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Indiana panel moves toward audit of $500M in mistakes

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Indiana's state budget leaders on Monday are expected to take another step toward finding what caused more than $500 million in tax-revenue accounting errors, but a final answer is still a long way off.

Members of the State Budget Committee plan during a meeting in Vincennes to sign off on a company that will begin outlining an external audit for the state's Department of Revenue.

The review follows the disclosure in December that $320 million in corporate tax money collected over several years hadn't been properly deposited in the state's general fund. State officials then announced in April that $205 million in local income-tax revenue had been mishandled and not distributed over the previous 14 months to Indiana counties.

An initial review of the first error by the State Board of Accounts showed that the state lacked the auditing capabilities to have discovered the problem on its own. Since then, Republican legislators agreed to an external audit.

That agreement marked something of a vindication for Democrats, who tried twice during a December budget committee meeting to authorize an external audit but were voted down both times, 3-2.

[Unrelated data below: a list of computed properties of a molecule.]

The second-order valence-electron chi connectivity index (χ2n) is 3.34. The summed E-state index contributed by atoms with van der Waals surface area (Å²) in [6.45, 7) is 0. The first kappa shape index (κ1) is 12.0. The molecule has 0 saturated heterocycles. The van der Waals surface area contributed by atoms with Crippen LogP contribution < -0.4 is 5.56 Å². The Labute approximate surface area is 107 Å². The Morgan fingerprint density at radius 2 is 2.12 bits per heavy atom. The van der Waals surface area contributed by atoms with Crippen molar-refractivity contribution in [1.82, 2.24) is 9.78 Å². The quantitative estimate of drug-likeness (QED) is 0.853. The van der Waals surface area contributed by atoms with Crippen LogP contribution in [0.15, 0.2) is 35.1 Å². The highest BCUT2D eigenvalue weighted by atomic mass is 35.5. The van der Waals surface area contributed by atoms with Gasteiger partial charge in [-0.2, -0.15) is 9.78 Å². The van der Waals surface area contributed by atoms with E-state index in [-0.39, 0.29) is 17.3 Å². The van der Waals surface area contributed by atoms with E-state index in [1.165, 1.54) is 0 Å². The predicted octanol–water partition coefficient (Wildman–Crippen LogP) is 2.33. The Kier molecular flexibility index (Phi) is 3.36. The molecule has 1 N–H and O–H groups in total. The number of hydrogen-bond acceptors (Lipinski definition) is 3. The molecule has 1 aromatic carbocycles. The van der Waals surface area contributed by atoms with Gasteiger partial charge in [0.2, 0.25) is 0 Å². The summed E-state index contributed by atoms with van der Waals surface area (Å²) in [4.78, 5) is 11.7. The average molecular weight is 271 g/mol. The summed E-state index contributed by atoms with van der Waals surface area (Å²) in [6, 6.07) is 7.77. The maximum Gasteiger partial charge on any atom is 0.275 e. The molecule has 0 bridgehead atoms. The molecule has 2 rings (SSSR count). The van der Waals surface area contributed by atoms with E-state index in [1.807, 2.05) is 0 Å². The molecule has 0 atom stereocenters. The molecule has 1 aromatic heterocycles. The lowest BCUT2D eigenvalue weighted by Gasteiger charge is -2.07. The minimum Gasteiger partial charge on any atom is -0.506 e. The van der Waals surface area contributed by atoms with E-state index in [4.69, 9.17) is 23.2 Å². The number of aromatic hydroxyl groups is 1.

The start of the actual audit could still be up to six weeks away after the company being hired Monday establishes the review's scope.

Democratic gubernatorial candidate John Gregg has called on the state to speed up the process. But leaders of the budget committee say they are moving as fast as they can.

"This audit is a major undertaking, and one that must be done right," said Republican Rep. Jeff Espich, the committee's chairman. "Time is of the essence, but there is no benefit — only pitfalls — to rushing unnecessarily."

State budget director Adam Horst, an appointee of Republican Gov. Mitch Daniels, cautioned at the committee's April meeting that more errors will likely be uncovered but said he wasn't ready to disclose them.

The budget committee, made up of two Republican and two Democratic legislators and Horst, is meeting at Vincennes University.

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  • No Shell Games
    To be crediable the scope of the audit needs to cover all state government, not just the Indiana Department of Revenue, include a broad financial/computer/process analysis that would identify red flags for further study and recommended changes.

    A commercial outside accounting firm has fiduary responsibilities for accuracy in addition to legal liability for its work. Obviously the public sector financial checks and balances system is badly broken and needs major reform.
  • Ratings Matter
    The independant state audit by an outside accounting firm needs to be directed by Tim Berry, the elected State Auditor and work should begin within 30 days.

    The firm preferably would be a large international accounting firm with public finance experience, yet no major connection with Indiana government.

    It is ridiculous to have OMB's Adam Horst in charge of checking his own work after being caught cheating more than once.

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